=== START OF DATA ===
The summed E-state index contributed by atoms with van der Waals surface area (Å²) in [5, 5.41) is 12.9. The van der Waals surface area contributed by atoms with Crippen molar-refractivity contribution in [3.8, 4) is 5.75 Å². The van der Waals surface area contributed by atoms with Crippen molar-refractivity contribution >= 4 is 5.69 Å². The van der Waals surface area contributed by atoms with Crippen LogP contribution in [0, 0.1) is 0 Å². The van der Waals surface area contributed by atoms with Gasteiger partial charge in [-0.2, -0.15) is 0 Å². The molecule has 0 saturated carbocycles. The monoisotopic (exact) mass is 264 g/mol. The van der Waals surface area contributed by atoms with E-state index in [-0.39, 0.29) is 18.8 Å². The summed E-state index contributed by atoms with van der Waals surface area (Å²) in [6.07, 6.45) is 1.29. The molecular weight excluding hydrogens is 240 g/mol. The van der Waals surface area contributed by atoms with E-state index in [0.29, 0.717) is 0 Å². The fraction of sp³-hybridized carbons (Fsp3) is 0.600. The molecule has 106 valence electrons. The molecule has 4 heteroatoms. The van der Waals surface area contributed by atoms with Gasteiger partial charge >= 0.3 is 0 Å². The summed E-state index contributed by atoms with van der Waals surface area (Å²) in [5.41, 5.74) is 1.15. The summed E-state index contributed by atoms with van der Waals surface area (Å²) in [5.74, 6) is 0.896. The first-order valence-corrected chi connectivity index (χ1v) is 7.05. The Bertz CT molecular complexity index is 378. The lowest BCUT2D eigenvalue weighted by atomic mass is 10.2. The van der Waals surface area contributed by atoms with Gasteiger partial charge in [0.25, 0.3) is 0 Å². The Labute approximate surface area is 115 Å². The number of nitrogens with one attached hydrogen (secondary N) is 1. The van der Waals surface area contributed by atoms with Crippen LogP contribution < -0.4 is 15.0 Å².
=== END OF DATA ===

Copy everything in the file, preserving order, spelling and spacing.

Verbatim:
The summed E-state index contributed by atoms with van der Waals surface area (Å²) in [5, 5.41) is 12.9. The van der Waals surface area contributed by atoms with Crippen molar-refractivity contribution in [3.8, 4) is 5.75 Å². The van der Waals surface area contributed by atoms with Crippen molar-refractivity contribution >= 4 is 5.69 Å². The van der Waals surface area contributed by atoms with Crippen LogP contribution in [0, 0.1) is 0 Å². The van der Waals surface area contributed by atoms with Gasteiger partial charge in [-0.2, -0.15) is 0 Å². The molecule has 0 saturated carbocycles. The monoisotopic (exact) mass is 264 g/mol. The van der Waals surface area contributed by atoms with E-state index in [-0.39, 0.29) is 18.8 Å². The summed E-state index contributed by atoms with van der Waals surface area (Å²) in [6.07, 6.45) is 1.29. The molecular weight excluding hydrogens is 240 g/mol. The van der Waals surface area contributed by atoms with E-state index in [0.29, 0.717) is 0 Å². The fraction of sp³-hybridized carbons (Fsp3) is 0.600. The molecule has 106 valence electrons. The molecule has 4 heteroatoms. The van der Waals surface area contributed by atoms with Gasteiger partial charge >= 0.3 is 0 Å². The summed E-state index contributed by atoms with van der Waals surface area (Å²) in [5.41, 5.74) is 1.15. The summed E-state index contributed by atoms with van der Waals surface area (Å²) in [5.74, 6) is 0.896. The first-order valence-corrected chi connectivity index (χ1v) is 7.05. The Bertz CT molecular complexity index is 378. The lowest BCUT2D eigenvalue weighted by atomic mass is 10.2. The van der Waals surface area contributed by atoms with Gasteiger partial charge in [0.25, 0.3) is 0 Å². The Labute approximate surface area is 115 Å². The number of nitrogens with one attached hydrogen (secondary N) is 1. The van der Waals surface area contributed by atoms with Crippen LogP contribution < -0.4 is 15.0 Å².